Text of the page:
What is considered a high-risk exposure to COVID-19?

A high-risk exposure is when someone has had close contact with a person already diagnosed with COVID-19. For example, someone living in the same household, riding the same car, caring for someone, being at a party or not practicing appropriate precautions, such as wearing a mask and maintaining social distancing (six feet apart).

CP therapy has been around for a long time, more than 100 years, but results have been mixed. It was used to some effect during the 1918 flu pandemic, but tests in 2009 for the H1N1 flu produced no measurable benefit. What lessons have been learned? Are there any indicators that CP could be more effective in preventing SARS-CoV-2?

We still need to accrue data to answer this question. Most studies have focused on the treatment of hospitalized patients with COVID-19 with different levels of disease severity. So far, the data are inconclusive due to underpowered studies and the lack of well-designed randomized placebo-controlled clinical trials. In other words, trials where neither the participant nor treating physician knows who is being infused with CP. This is the gold standard for clinical studies seeking to show efficacy.

We have learned three essential concepts so far from the Mayo Clinic study that transfused 35,000 hospitalized people with COVID-19. First, convalescent plasma is safe. Second, the time of transfusion matters. The Mayo clinic study observed the one-week mortality transfusion within three days of being diagnosed with COVID-19 rate was lower (8.7 percent) than for patients transfused with the therapy four days after diagnosis (11.9 percent). The earlier the treatment for the disease, the better. This is the rationale for the current post-exposure prophylaxis clinical trial.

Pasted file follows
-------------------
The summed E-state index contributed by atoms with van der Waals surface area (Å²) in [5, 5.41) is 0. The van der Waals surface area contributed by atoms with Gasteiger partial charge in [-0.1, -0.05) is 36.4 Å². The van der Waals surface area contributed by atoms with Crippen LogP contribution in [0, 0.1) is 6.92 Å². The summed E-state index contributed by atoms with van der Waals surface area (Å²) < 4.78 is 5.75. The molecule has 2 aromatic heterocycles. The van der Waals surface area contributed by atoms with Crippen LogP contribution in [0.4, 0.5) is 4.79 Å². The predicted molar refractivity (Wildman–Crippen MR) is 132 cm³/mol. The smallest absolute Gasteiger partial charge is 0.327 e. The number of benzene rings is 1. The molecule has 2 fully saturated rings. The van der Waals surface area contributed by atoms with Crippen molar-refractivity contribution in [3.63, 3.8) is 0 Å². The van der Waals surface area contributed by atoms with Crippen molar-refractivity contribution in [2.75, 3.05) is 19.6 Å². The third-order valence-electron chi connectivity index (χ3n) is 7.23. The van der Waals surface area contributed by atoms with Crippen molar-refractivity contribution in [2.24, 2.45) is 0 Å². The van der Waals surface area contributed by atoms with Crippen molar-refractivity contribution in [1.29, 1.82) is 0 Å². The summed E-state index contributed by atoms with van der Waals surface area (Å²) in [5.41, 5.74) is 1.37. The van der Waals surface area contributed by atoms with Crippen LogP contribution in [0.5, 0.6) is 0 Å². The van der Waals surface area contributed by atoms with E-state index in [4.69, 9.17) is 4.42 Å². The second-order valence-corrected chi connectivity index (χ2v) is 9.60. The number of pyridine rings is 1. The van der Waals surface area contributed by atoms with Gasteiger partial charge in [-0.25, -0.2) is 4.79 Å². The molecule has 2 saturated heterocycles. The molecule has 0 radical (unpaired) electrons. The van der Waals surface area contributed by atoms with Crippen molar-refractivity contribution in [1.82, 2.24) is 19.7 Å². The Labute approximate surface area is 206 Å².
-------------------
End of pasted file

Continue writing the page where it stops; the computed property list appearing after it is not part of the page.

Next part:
Finally, third, the amount or concentration of neutralizing antibodies matters. The Mayo Clinic study also noted a 35 percent decrease in the risk of mortality (from 13.7 percent to 8.9 percent) when convalescent plasma containing high neutralizing antibody concentration was used compared with low concentrations. In this clinical trial for post-exposure prophylaxis, we use a high concentration of neutralizing antibodies.

If CP ultimately proves to provide significant preventive or therapeutic benefit, how do you imagine that treatment will look like in the future?

If convalescent plasma proves to be effective to stem and prevent COVID-19, I can foresee that a person who has been exposed to COVID-19 can go to an urgent care or minute clinic to get a quick plasma transfusion to prevent COVID-19. The thinking is similar to taking medication when one feels like a migraine might be coming on. It’s all about prevention or reducing ill effects.

This trial seeks to answer questions that have existed for more than a century. We depend upon community support — people who have been exposed — to participate and help us find answers, not just for this pandemic but to help us better prepare for the next.